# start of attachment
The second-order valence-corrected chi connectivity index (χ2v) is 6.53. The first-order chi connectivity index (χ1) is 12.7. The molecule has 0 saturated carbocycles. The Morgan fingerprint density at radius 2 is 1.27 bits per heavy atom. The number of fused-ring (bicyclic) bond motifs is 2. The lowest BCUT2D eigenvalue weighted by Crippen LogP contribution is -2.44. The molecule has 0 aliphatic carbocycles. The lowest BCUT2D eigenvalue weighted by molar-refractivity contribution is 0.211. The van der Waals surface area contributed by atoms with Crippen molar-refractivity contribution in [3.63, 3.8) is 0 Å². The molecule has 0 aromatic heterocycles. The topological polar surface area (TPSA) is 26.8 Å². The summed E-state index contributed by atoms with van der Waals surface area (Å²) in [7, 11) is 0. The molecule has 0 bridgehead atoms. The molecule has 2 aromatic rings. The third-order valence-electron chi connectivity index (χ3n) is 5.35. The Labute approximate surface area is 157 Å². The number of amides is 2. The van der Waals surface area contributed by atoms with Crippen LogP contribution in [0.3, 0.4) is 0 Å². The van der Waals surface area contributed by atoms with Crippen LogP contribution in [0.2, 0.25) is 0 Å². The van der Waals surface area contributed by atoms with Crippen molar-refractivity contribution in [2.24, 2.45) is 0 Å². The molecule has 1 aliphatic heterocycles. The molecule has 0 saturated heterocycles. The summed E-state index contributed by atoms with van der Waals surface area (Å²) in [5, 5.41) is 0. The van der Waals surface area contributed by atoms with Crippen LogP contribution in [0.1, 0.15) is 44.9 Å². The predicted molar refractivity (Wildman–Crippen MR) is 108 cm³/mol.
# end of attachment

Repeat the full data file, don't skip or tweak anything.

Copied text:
The second-order valence-corrected chi connectivity index (χ2v) is 6.53. The first-order chi connectivity index (χ1) is 12.7. The molecule has 0 saturated carbocycles. The Morgan fingerprint density at radius 2 is 1.27 bits per heavy atom. The number of fused-ring (bicyclic) bond motifs is 2. The lowest BCUT2D eigenvalue weighted by Crippen LogP contribution is -2.44. The molecule has 0 aliphatic carbocycles. The lowest BCUT2D eigenvalue weighted by molar-refractivity contribution is 0.211. The van der Waals surface area contributed by atoms with Crippen molar-refractivity contribution in [3.63, 3.8) is 0 Å². The molecule has 0 aromatic heterocycles. The topological polar surface area (TPSA) is 26.8 Å². The summed E-state index contributed by atoms with van der Waals surface area (Å²) in [7, 11) is 0. The molecule has 0 bridgehead atoms. The molecule has 2 aromatic rings. The third-order valence-electron chi connectivity index (χ3n) is 5.35. The Labute approximate surface area is 157 Å². The number of amides is 2. The van der Waals surface area contributed by atoms with Crippen LogP contribution in [0.3, 0.4) is 0 Å². The van der Waals surface area contributed by atoms with Crippen LogP contribution in [0.2, 0.25) is 0 Å². The van der Waals surface area contributed by atoms with Crippen molar-refractivity contribution in [2.24, 2.45) is 0 Å². The molecule has 1 aliphatic heterocycles. The molecule has 0 saturated heterocycles. The summed E-state index contributed by atoms with van der Waals surface area (Å²) in [5, 5.41) is 0. The van der Waals surface area contributed by atoms with Crippen LogP contribution in [0.1, 0.15) is 44.9 Å². The predicted molar refractivity (Wildman–Crippen MR) is 108 cm³/mol.